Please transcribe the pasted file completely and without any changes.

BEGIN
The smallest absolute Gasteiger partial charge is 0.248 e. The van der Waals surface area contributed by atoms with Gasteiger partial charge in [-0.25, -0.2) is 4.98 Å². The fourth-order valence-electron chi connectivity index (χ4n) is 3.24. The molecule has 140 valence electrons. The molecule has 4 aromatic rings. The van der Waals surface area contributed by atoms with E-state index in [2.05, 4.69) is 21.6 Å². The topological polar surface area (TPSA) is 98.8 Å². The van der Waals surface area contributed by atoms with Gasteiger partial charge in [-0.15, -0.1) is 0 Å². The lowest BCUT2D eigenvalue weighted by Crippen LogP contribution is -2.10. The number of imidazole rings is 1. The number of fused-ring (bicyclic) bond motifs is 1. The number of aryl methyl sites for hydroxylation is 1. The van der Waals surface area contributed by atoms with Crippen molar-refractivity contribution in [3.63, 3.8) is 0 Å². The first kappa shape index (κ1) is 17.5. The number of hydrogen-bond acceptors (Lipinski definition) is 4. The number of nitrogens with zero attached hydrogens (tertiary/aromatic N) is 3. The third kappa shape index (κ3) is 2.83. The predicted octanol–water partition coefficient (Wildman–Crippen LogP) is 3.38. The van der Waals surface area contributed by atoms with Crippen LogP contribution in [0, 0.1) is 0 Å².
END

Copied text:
The smallest absolute Gasteiger partial charge is 0.248 e. The van der Waals surface area contributed by atoms with Gasteiger partial charge in [-0.25, -0.2) is 4.98 Å². The fourth-order valence-electron chi connectivity index (χ4n) is 3.24. The molecule has 140 valence electrons. The molecule has 4 aromatic rings. The van der Waals surface area contributed by atoms with E-state index in [2.05, 4.69) is 21.6 Å². The topological polar surface area (TPSA) is 98.8 Å². The van der Waals surface area contributed by atoms with Gasteiger partial charge in [-0.15, -0.1) is 0 Å². The lowest BCUT2D eigenvalue weighted by Crippen LogP contribution is -2.10. The number of imidazole rings is 1. The number of fused-ring (bicyclic) bond motifs is 1. The number of aryl methyl sites for hydroxylation is 1. The van der Waals surface area contributed by atoms with Crippen molar-refractivity contribution in [3.63, 3.8) is 0 Å². The first kappa shape index (κ1) is 17.5. The number of hydrogen-bond acceptors (Lipinski definition) is 4. The number of nitrogens with zero attached hydrogens (tertiary/aromatic N) is 3. The third kappa shape index (κ3) is 2.83. The predicted octanol–water partition coefficient (Wildman–Crippen LogP) is 3.38. The van der Waals surface area contributed by atoms with Crippen LogP contribution in [0, 0.1) is 0 Å².